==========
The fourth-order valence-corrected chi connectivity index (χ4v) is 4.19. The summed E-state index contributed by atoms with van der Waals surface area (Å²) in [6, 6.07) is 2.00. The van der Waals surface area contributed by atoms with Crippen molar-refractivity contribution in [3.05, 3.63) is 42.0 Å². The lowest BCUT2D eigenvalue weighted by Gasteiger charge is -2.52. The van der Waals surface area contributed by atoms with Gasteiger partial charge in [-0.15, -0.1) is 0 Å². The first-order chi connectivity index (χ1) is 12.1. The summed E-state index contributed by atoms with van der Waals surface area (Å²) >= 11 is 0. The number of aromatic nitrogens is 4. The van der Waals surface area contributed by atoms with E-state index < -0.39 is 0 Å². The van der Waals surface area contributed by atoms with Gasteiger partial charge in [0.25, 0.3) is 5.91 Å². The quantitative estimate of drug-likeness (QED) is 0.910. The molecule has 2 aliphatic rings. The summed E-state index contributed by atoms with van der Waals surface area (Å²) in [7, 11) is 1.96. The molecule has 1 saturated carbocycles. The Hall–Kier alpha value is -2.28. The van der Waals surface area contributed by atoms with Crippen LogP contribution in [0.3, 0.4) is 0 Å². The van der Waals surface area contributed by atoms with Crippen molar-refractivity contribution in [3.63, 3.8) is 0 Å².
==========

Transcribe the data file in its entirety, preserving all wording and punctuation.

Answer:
The fourth-order valence-corrected chi connectivity index (χ4v) is 4.19. The summed E-state index contributed by atoms with van der Waals surface area (Å²) in [6, 6.07) is 2.00. The van der Waals surface area contributed by atoms with Crippen molar-refractivity contribution in [3.05, 3.63) is 42.0 Å². The lowest BCUT2D eigenvalue weighted by Gasteiger charge is -2.52. The van der Waals surface area contributed by atoms with Gasteiger partial charge in [-0.15, -0.1) is 0 Å². The first-order chi connectivity index (χ1) is 12.1. The summed E-state index contributed by atoms with van der Waals surface area (Å²) >= 11 is 0. The number of aromatic nitrogens is 4. The van der Waals surface area contributed by atoms with E-state index < -0.39 is 0 Å². The van der Waals surface area contributed by atoms with Gasteiger partial charge in [0.25, 0.3) is 5.91 Å². The quantitative estimate of drug-likeness (QED) is 0.910. The molecule has 2 aliphatic rings. The summed E-state index contributed by atoms with van der Waals surface area (Å²) in [7, 11) is 1.96. The molecule has 1 saturated carbocycles. The Hall–Kier alpha value is -2.28. The van der Waals surface area contributed by atoms with Crippen LogP contribution in [0.3, 0.4) is 0 Å². The van der Waals surface area contributed by atoms with Crippen molar-refractivity contribution in [3.63, 3.8) is 0 Å².